In 2017, Waymo LLC vs. Uber Technologies, Inc., Ottomotto LLC and Otto Trucking LLC (N.D. Cal. 3:17-cv-00939), Waymo (a Google, now Alphabet company) sued Uber and Otto companies for $2.7 billion for theft of trade secrets. Uber bought the Otto companies, which were owned by an ex-Waymo employee who allegedly downloaded a plethora of confidential information and files from Waymo before leaving. By acquiring this company, Uber potentially opened itself up to liability for theft of trade secrets. The parties settled for $244.8 million in Uber stock.
As you can see, trade secrets can be worth a lot to a company, and keeping them protected is essential. An NDA is a great way to keep this IPR protected from a business's partners/vendors/suppliers, competitors, and even employees. However, one must be careful when drafting an NDA to make sure the trade secret is truly protected. Most NDAs are set to expire after a certain period of time, thus throwing the trade secret protection into jeopardy. An NDA that expires would allow the receiving party to use the information or disclose it, therefore breaking the prong of secrecy. A properly drafted NDA will protect the confidentiality of trade secrets for as long as they remain trade secrets under applicable law.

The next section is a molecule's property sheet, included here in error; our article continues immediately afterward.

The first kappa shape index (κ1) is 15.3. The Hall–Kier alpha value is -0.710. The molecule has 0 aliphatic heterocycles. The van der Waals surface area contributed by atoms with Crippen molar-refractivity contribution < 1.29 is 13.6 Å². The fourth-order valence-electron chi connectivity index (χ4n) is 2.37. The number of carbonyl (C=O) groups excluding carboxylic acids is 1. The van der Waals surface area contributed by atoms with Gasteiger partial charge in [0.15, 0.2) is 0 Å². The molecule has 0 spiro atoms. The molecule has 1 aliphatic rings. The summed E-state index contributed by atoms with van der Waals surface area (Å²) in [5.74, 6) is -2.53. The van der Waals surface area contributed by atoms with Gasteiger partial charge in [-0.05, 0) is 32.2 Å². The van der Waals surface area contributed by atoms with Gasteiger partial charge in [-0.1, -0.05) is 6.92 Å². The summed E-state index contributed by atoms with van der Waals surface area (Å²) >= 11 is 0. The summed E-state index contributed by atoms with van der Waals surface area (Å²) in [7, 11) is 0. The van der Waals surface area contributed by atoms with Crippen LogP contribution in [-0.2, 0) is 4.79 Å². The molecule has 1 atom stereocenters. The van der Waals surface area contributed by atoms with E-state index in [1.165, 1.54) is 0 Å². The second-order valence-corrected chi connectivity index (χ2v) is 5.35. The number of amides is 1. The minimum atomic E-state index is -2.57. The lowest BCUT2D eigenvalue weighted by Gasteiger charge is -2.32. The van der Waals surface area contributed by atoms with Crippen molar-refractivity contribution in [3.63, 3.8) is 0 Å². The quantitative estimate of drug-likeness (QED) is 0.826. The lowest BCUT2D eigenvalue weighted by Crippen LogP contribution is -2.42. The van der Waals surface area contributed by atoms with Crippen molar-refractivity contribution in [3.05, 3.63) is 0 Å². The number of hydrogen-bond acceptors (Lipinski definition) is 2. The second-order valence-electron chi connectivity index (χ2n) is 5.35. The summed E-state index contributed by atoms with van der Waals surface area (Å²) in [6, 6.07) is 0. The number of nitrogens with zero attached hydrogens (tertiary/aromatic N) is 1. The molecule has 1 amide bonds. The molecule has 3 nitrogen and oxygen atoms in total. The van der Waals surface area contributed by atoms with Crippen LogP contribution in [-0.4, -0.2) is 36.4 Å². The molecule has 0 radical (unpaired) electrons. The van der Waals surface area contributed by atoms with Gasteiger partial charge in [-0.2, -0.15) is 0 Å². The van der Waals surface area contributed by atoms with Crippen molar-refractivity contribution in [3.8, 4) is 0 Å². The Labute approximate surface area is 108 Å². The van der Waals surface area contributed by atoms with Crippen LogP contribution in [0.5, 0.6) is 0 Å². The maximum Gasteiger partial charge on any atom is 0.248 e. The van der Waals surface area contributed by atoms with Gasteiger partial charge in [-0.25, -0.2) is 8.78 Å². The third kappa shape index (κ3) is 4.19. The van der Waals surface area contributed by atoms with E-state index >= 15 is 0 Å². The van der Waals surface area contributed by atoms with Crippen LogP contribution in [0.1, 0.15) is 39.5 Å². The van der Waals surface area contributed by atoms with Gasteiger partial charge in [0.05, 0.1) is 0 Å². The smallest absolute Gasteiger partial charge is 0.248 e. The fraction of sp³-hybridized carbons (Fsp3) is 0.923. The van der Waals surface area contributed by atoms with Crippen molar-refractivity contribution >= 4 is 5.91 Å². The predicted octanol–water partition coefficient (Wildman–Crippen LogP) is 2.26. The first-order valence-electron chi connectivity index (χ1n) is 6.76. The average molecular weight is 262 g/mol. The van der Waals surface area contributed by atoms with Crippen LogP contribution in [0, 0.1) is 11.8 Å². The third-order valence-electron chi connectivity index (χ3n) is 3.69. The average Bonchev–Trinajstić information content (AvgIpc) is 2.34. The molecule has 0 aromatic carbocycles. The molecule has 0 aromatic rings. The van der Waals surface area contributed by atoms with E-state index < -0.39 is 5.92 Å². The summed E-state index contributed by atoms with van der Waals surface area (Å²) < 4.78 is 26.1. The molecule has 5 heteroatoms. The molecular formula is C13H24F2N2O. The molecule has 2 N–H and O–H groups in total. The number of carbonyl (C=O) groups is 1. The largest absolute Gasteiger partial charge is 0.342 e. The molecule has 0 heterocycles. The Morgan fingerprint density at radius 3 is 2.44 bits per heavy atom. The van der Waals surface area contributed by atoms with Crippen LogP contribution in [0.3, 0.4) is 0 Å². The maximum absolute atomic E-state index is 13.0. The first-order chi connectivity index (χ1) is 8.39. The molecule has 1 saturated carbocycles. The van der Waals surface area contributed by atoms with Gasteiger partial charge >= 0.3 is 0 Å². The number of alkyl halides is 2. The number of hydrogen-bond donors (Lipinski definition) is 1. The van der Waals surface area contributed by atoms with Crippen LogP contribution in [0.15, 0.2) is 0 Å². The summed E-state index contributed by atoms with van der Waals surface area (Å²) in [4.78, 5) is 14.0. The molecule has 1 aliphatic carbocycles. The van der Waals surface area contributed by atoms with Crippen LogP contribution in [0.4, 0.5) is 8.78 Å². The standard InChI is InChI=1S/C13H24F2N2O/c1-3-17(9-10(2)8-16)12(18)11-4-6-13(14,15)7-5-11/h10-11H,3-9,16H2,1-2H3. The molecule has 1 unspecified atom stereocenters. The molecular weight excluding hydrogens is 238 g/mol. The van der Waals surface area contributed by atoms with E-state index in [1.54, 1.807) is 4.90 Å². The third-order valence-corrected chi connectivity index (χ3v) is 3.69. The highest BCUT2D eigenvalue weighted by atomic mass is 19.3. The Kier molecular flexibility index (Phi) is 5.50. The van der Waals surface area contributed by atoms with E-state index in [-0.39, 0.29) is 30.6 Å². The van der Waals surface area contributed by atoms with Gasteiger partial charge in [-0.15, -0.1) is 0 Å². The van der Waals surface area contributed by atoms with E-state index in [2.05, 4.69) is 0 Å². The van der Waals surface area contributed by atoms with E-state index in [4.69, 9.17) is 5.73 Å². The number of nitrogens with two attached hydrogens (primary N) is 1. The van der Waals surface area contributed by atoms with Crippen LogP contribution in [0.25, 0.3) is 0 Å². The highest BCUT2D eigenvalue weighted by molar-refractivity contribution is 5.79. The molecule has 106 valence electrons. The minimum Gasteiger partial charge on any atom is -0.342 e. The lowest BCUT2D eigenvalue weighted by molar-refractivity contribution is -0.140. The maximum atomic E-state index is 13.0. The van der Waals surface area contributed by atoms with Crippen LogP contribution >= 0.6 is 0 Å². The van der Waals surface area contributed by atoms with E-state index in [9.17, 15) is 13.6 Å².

Aside from trade secret and other IPR protection, an NDA sets the terms for protecting other valuable and confidential information, even if it doesn't qualify for trade secret protection. Even the fact that the transaction is being contemplated between the parties can be held confidential if need be. So if, for example, you don't want other parties knowing you plan to acquire a company, you can add language in the NDA to cover that.
The comments we hear most often (from startups) are that investors won't sign an NDA for several reasons: (1) they review so many companies that it would be impossible to sign an NDA for each; (ii) if they breach a startups trust and divulge confidential information, the startup will discuss within the community and no one will want to work with the investor, so its against their best interest to divulge the info regardless; or (iii) they are stubborn and hold the chips. All three of these reasons are legitimate concerns and/or criticism. However, the pros of protecting this vital information may outweigh the cons of not having an agreement governing disclosure in place. Every situation is different and requires separate analysis.
Blaier Law LLC would be happy to draft an NDA for your company or discuss strategy and negotiation tactics for investors surrounding confidential information. We believe this (potentially) valuable IPR is a major asset to startups and businesses and is wasted without proper safeguards. Blaier Law LLC has experience drafting, negotiating, and reviewing hundreds of NDAs and can help you protect your most vital assets today. Please contact us to find out more!